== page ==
NBC 10 I-Team: Female firefighter awarded $800K in sexual harassment suit

Retired Providence Fire Lt. Lori Franchina was awarded more than $800,000 by a Federal jury Monday, after jurors found she endured both sexual harassment and retaliation while on the job. (WJAR)

Retired Providence Fire Lt. Lori Franchina was awarded more than $800,000 by a Federal jury Monday, after jurors found she endured both sexual harassment and retaliation while on the job.

Jurors deliberated less than four hours before reaching their decision, which included $100,000 in punitive damages.

A spokesperson said the city plans to appeal the verdict and won't make any payments this year. If any award is upheld on appeal, however, that money would come from the city's general fund.

Franchina spoke with the NBC 10 I-Team outside the courthouse, just moments after learning the outcome of the two-week trial.

"I still don't believe it. I'm still absorbing it," she said. "I think it's really important for others to know that if this is happening, or has happened, that they need to stay the fight."

Franchina's attorneys told the jury several of her male co-workers gave her a crass nickname, "Fran-gina," by combining her last name with the word "vagina." Franchina also said her subordinates refused to follow her orders while responding to emergency medical calls, putting her safety and the safety of the public at risk. Attorneys for the city denied that claim during the trial.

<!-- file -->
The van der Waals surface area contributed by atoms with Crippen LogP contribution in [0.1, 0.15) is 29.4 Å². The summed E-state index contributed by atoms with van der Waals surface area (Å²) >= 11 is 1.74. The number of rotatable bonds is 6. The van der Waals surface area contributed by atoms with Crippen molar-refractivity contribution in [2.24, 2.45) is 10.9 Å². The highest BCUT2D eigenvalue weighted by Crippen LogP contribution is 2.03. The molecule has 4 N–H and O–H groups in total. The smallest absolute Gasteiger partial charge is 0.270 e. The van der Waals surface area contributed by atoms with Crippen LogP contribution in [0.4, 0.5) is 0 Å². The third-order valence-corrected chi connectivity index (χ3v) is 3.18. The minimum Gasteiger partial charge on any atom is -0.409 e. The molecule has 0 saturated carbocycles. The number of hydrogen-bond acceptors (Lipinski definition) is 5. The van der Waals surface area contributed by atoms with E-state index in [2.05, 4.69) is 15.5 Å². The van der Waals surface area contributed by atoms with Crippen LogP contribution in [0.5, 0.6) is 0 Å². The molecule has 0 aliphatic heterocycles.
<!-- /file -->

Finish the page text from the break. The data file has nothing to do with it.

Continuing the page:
"There were several calls, emergency calls in which people were fighting for their lives," Martin said. "This lieutenant did not have the subordination or cooperation of her underlings, and it put people in jeopardy. I think that's why the jury came back to quickly."

Martin told the jury that Franchina went to her supervisors numerous times, including meeting with Public Safety Commissioner Steven Pare. One male firefighter was fired for sexual harassment, but later got his job back. Martin said the other men involved in the case were never disciplined by the city.

"One thing she cannot do without the help of a jury is make changes in this department because it's unwilling to change by itself," he said.

Outside the courthouse, Franchina hugged her family and friends and told NBC 10 she's not alone. She said at least one other female firefighters is considering a similar lawsuit.

NBC 10 will continue to follow the story.

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